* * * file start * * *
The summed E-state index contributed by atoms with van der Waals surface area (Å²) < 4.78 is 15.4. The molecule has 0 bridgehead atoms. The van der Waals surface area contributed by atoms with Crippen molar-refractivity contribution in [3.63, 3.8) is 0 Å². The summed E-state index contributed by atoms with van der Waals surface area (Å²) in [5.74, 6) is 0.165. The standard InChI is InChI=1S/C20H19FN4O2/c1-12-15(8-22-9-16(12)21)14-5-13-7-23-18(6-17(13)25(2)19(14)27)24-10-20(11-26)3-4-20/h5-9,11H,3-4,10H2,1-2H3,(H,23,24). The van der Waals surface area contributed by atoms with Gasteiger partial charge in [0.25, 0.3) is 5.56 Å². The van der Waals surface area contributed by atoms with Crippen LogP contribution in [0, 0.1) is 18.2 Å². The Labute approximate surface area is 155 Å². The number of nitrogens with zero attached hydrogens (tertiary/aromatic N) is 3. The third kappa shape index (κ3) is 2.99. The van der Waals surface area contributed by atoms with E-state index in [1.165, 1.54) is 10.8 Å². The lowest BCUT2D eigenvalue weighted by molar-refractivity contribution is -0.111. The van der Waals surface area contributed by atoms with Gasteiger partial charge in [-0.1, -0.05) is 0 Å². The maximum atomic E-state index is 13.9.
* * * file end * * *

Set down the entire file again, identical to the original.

The summed E-state index contributed by atoms with van der Waals surface area (Å²) < 4.78 is 15.4. The molecule has 0 bridgehead atoms. The van der Waals surface area contributed by atoms with Crippen molar-refractivity contribution in [3.63, 3.8) is 0 Å². The summed E-state index contributed by atoms with van der Waals surface area (Å²) in [5.74, 6) is 0.165. The standard InChI is InChI=1S/C20H19FN4O2/c1-12-15(8-22-9-16(12)21)14-5-13-7-23-18(6-17(13)25(2)19(14)27)24-10-20(11-26)3-4-20/h5-9,11H,3-4,10H2,1-2H3,(H,23,24). The van der Waals surface area contributed by atoms with Gasteiger partial charge in [0.25, 0.3) is 5.56 Å². The van der Waals surface area contributed by atoms with Crippen LogP contribution in [0, 0.1) is 18.2 Å². The Labute approximate surface area is 155 Å². The number of nitrogens with zero attached hydrogens (tertiary/aromatic N) is 3. The third kappa shape index (κ3) is 2.99. The van der Waals surface area contributed by atoms with E-state index in [1.165, 1.54) is 10.8 Å². The lowest BCUT2D eigenvalue weighted by molar-refractivity contribution is -0.111. The van der Waals surface area contributed by atoms with Gasteiger partial charge in [-0.1, -0.05) is 0 Å². The maximum atomic E-state index is 13.9.